For decades, personality researchers have sought to measure how much an individual’s personality contributes to his or her achievement of success. Researchers analyzed personality traits in individuals for approximately 50 years before identifying five basic dimensions of personality (Cherry, 2010). The contents of this paper include brief explanations of the “big five” dimensions and relates them to the case study “A Diamond Personality.”
The “big five” factors are broad and consists of a range of more specific traits (Srivastava, 2010). Researchers do not always agree on the labels for each dimension; however, these five dimensions are usually described as follows (Cherry, 2010):
• Extraversion: This trait includes characteristics such assertiveness, excitability, sociability, talkativeness, and high amounts of emotional expressiveness.
• Agreeableness: This trait includes characteristics such as trust, kindness, affection, and altruism.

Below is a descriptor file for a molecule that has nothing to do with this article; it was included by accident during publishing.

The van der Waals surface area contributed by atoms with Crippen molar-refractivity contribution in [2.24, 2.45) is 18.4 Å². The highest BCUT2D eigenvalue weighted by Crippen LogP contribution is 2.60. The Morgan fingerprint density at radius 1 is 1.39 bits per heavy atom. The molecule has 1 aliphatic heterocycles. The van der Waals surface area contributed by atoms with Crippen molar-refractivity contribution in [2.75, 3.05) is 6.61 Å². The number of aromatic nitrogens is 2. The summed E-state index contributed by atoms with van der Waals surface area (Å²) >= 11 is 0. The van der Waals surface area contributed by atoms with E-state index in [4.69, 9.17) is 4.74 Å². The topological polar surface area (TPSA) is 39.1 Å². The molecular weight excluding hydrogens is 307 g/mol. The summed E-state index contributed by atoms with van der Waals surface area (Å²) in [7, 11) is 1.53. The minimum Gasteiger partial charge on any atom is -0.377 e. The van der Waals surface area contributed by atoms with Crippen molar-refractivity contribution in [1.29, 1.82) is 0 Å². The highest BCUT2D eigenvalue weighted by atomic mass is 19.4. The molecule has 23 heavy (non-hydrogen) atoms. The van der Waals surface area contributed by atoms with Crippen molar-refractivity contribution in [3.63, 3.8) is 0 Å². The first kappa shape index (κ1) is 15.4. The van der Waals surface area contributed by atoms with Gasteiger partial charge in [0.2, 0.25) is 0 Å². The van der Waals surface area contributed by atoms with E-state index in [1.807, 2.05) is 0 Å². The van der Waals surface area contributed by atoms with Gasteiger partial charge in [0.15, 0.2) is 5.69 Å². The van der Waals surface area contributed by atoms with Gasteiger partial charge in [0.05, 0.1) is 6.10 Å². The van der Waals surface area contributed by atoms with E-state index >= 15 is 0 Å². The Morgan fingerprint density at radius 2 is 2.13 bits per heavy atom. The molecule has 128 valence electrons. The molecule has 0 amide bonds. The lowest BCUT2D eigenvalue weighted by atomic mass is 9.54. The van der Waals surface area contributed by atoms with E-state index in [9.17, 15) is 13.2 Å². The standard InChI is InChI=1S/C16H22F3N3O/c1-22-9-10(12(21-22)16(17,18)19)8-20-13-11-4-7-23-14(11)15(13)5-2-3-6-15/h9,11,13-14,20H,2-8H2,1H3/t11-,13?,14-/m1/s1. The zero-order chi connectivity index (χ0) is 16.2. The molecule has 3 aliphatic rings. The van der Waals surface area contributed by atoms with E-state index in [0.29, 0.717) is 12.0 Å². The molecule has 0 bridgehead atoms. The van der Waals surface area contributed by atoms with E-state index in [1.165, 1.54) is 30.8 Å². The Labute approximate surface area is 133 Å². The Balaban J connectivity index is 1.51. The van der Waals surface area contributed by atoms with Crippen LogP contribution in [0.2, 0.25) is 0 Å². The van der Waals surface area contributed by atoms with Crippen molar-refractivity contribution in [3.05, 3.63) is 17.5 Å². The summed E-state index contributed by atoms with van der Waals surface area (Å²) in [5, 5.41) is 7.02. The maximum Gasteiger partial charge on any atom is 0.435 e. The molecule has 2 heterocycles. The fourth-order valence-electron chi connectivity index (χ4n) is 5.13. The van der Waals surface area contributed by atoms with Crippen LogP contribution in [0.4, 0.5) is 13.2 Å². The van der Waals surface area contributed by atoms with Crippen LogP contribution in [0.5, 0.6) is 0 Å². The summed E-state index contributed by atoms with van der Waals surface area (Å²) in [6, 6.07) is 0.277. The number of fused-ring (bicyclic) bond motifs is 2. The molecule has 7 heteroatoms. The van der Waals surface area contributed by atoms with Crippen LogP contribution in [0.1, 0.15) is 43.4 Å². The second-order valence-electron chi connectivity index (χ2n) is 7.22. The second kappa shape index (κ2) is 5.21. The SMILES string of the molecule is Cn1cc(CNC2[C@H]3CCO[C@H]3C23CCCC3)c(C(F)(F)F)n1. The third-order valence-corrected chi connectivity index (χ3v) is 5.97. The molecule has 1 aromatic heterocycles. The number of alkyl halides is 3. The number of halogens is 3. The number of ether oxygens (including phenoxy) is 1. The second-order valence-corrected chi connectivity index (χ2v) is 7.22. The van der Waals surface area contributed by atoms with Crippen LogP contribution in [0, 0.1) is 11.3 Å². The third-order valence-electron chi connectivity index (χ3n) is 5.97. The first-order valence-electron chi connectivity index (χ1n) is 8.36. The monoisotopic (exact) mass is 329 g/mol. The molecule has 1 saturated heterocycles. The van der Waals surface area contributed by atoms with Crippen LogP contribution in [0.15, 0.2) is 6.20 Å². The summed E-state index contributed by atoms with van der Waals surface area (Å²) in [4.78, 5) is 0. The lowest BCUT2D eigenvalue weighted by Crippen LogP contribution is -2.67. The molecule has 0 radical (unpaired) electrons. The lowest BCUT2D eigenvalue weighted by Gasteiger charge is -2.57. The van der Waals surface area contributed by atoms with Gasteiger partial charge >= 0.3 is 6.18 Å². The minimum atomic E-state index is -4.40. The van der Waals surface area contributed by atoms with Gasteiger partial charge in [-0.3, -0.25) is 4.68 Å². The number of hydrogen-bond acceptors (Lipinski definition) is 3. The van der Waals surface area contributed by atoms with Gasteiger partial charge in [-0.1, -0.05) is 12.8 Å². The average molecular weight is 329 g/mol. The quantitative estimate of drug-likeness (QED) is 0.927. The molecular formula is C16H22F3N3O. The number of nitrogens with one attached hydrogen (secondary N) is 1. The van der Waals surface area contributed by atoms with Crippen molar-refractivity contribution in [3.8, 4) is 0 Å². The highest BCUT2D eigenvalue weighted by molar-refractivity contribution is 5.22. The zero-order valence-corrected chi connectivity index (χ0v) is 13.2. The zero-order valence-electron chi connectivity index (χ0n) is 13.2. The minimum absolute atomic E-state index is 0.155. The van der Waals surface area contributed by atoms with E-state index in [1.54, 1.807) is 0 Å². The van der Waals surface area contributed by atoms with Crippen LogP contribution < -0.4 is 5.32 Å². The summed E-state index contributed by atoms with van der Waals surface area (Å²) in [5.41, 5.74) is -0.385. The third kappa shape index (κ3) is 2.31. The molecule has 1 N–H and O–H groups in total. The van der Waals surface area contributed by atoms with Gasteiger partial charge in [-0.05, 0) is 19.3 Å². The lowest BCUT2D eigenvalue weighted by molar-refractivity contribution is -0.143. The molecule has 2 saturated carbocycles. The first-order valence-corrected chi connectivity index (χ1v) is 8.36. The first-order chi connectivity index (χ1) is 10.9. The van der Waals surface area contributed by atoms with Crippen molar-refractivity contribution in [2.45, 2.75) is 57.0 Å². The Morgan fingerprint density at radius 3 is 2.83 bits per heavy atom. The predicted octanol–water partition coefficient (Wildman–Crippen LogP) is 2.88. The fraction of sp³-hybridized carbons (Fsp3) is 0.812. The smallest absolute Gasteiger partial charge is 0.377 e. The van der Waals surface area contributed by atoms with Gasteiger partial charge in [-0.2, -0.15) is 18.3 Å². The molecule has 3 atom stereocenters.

• Conscientiousness: This dimension includes high levels of thoughtfulness, organization, attention to details, good impulse control, and goal directed behaviors.
• Neuroticism: This label is often reversed and called Emotional Stability. Individuals high in this trait tend to experience sadness, anxiety, irritability, moodiness, and emotional instability.
• Openness to Experience: This personality dimension features characteristics such as imagination and insight, and individuals high in this trait tend to have a broad range of interests.
Although these dimensions represent broad areas of personality, research has demonstrated these groupings of characteristics tend to occur together in many people. However, these characteristics do not always occur together. For example, an individual who tends to be extraverted may not be talkative; he or she may be the “strong, silent type” (Cherry,